The movie "Field of Dreams" prophetically professed,
"If you build it, he will come."
"If you designate it [a national park], they will come."
We live in a busy world where we don't always take the time we should to stop and focus on the beauty of the place we live in. And yet our national parks are overflowing with visitors each year. Offering something for every type of person, from visitor center exhibits and videos to multi-day and multi-sport back-country adventures, they draw us in with the allure of grandeur and tranquility.
Nearly 80% of the state I live in, Utah, is designated in one way or another as public lands. Year after year the controversy brews over the fairness and necessity of the government controlling where and how we live within our own borders. Oftentimes the blame gets put on the lawmakers and other officials "back east" who have never been here. Would they be so quick to sign the dotted line of a land deed if 80% of their state were to be taken away (seriously, Rhode Island/Connecticut/Delaware, think what that would mean).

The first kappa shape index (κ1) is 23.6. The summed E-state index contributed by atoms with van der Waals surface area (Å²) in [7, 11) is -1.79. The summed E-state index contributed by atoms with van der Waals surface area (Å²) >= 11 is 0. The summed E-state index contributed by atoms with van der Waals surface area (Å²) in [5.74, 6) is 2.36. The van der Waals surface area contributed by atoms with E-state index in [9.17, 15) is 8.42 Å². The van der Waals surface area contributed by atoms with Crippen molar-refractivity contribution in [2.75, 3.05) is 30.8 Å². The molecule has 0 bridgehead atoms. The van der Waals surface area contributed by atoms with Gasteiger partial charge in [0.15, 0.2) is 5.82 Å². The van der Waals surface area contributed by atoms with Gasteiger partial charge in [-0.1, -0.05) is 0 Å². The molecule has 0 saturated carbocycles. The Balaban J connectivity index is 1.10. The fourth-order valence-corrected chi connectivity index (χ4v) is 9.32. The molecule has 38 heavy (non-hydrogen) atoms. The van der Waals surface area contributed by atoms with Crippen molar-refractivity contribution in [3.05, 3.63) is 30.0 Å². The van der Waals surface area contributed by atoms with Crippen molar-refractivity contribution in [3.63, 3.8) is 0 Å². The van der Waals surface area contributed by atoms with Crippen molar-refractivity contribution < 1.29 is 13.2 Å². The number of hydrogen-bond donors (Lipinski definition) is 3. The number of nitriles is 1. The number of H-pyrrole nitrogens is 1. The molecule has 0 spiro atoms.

While I do agree in many ways that states themselves should control their resources (yes, land is a precious resource), I am also grateful for the places near me which are protected from development and urban sprawl. With 5 national parks and many other BLM (Bureau of Land Management) or other legally protected sites, in Utah I have been spoiled by the ease in which I can walk out my door and escape reality to peacefully wander away from it all. I'm grateful, too, thinking of all the similarly designated sites in places I've lived or visited all across the United States.
Several of my favorite examples are:
Tell me about your favorite national park experience!
*Updated post originally shared in March 2013*
Unless otherwise noted, images in this post
are linked to their source on nps.gov or this blog.